While conceptually, a store is filled one piece at a time, it does not make much sense to think or analyze the presence of an article within a store in isolation from the rest of the assortment.

Traditional software solutions ignore those angles altogether, and as a result, the suggested assortments produced by those “systems” are invariably - and correctly - assessed as “dumb” by seasoned practitioners (store managers and merchandisers alike) who fall back on their own Excel sheets, lacking any better alternatives.

All items on display compete for the desires of the clientele, but at the same time, those items supplement each other, offering a sharper impression of the brand as a whole.


The technology developed by Lokad for hard luxury follows this intuition and directly tackles the tough challenge of quantitatively assessing the relationships between items in order to optimize the assortments. As those relationships ultimately depend on the perspective of the clientele itself, which varies from store to store, the best assortment also varies from store to store, and naturally, varies over time as well.

Hard luxury expertise at scale

Some vendors are putting forward buzzwords like AI (artificial intelligence) as if software were capable of incredible feats well beyond the human intellect. While this is the case for niche problems - like chess or go - it remains largely a matter of science fiction when facing pretty much any open problem. Nevertheless, this does not mean that software can’t already be incredibly useful and profitable when done right.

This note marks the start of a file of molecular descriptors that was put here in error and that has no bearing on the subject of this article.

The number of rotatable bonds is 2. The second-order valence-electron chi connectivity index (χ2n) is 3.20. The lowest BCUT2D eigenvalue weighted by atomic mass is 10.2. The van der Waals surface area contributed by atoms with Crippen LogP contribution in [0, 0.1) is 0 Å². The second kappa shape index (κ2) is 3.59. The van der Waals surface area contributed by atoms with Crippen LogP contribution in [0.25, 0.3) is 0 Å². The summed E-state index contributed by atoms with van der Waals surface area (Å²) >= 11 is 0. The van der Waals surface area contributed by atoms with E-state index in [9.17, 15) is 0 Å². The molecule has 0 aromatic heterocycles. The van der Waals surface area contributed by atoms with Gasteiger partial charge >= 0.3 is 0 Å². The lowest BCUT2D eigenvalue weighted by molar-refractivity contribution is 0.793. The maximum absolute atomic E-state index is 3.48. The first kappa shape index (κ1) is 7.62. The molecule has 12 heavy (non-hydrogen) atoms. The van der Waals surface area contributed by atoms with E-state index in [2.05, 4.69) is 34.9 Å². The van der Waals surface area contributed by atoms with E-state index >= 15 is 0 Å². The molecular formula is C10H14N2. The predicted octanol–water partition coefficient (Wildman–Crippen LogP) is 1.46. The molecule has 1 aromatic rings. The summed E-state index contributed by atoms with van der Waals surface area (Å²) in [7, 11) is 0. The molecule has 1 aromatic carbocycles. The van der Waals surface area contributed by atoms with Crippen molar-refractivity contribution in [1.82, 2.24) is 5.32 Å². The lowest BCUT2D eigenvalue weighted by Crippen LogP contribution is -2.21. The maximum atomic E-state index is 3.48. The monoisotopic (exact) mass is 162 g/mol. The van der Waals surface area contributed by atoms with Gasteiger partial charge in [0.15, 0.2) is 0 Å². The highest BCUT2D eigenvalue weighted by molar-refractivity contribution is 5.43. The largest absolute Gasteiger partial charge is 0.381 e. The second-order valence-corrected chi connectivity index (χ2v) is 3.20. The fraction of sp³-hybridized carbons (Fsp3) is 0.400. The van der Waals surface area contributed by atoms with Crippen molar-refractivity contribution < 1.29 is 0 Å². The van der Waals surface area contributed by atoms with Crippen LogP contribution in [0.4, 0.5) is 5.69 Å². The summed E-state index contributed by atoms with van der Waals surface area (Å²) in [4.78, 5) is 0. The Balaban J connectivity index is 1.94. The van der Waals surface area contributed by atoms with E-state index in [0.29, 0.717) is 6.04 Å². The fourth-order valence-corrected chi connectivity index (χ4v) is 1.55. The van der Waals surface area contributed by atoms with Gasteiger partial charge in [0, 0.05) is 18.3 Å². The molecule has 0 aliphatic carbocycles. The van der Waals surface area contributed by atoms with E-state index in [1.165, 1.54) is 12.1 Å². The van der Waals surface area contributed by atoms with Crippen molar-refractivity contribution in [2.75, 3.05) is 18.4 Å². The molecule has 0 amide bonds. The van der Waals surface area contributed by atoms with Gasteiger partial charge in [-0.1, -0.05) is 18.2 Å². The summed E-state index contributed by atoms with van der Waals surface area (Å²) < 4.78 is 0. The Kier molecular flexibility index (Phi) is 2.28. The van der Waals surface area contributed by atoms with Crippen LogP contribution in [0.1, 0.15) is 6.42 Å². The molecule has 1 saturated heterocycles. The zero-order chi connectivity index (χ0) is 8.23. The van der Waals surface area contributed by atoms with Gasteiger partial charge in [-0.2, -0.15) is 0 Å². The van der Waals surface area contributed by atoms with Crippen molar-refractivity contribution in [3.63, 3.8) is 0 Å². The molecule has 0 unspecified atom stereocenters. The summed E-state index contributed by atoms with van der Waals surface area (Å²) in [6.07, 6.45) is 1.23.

Let’s consider a simple example. If a minute repeater watch is sold in a store, a good store manager will remember that this watch has just exhausted a sizeable portion of its potential market.


Indeed, while the client might be an amateur of complicated watches, and might come back next year looking for another piece, this client will never buy again the same watch. Yet, traditional supply chain tools are incapable of factoring an insight as elementary as this one. Naturally, this does not bode well for more refined insights, such as the need for masterpieces not really intended to be sold, but vital to make the store spectacular and appealing to the clientele.

At Lokad, our strategy consists of making the most of quantitatively minded experts, that we refer to as Supply Chain Scientists, to roll out at scale the insights and the common sense of the supply chain practitioners who already operate your network. This strategy is implemented through a technology uniquely suited to deliver bespoke prediction optimization models that are fully aligned with your strategy.

We do not pretend to deliver results that could not have been obtained “by hand” if seasoned practitioners in your company could spend hours pondering every single decision - i.e. the opportunity of moving a piece from one store to another.

Yet, in practice, seasoned practitioners are in short supply. Lokad makes sure their insights benefit your company at scale.

Discuss your specific business challenges with our experts. In order to get a detailed quote, please contact us.